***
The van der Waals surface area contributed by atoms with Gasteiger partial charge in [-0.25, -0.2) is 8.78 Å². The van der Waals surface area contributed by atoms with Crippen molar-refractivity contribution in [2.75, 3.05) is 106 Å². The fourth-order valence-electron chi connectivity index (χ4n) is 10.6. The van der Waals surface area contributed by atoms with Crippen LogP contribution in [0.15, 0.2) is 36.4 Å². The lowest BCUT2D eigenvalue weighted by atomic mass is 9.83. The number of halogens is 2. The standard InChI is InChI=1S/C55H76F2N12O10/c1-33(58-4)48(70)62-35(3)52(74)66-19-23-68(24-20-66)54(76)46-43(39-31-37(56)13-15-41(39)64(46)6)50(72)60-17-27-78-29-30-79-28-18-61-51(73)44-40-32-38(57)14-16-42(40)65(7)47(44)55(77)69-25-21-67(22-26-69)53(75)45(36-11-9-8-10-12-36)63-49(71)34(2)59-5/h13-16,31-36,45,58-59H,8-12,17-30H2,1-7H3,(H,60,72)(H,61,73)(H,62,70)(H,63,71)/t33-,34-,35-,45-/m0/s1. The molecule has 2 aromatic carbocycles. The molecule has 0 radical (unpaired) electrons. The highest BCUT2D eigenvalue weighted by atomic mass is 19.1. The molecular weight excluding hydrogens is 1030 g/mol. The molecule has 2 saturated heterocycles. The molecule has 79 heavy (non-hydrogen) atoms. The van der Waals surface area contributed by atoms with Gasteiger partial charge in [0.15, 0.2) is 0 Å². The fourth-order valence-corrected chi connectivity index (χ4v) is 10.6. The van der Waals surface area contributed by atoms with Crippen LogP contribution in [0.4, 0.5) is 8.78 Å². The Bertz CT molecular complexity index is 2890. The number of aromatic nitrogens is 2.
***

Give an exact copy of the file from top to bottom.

The van der Waals surface area contributed by atoms with Gasteiger partial charge in [-0.25, -0.2) is 8.78 Å². The van der Waals surface area contributed by atoms with Crippen molar-refractivity contribution in [2.75, 3.05) is 106 Å². The fourth-order valence-electron chi connectivity index (χ4n) is 10.6. The van der Waals surface area contributed by atoms with Crippen LogP contribution in [0.15, 0.2) is 36.4 Å². The lowest BCUT2D eigenvalue weighted by atomic mass is 9.83. The number of halogens is 2. The standard InChI is InChI=1S/C55H76F2N12O10/c1-33(58-4)48(70)62-35(3)52(74)66-19-23-68(24-20-66)54(76)46-43(39-31-37(56)13-15-41(39)64(46)6)50(72)60-17-27-78-29-30-79-28-18-61-51(73)44-40-32-38(57)14-16-42(40)65(7)47(44)55(77)69-25-21-67(22-26-69)53(75)45(36-11-9-8-10-12-36)63-49(71)34(2)59-5/h13-16,31-36,45,58-59H,8-12,17-30H2,1-7H3,(H,60,72)(H,61,73)(H,62,70)(H,63,71)/t33-,34-,35-,45-/m0/s1. The molecule has 2 aromatic carbocycles. The molecule has 0 radical (unpaired) electrons. The highest BCUT2D eigenvalue weighted by atomic mass is 19.1. The molecular weight excluding hydrogens is 1030 g/mol. The molecule has 2 saturated heterocycles. The molecule has 79 heavy (non-hydrogen) atoms. The van der Waals surface area contributed by atoms with Gasteiger partial charge in [0.15, 0.2) is 0 Å². The fourth-order valence-corrected chi connectivity index (χ4v) is 10.6. The van der Waals surface area contributed by atoms with Crippen LogP contribution in [0.4, 0.5) is 8.78 Å². The Bertz CT molecular complexity index is 2890. The number of aromatic nitrogens is 2.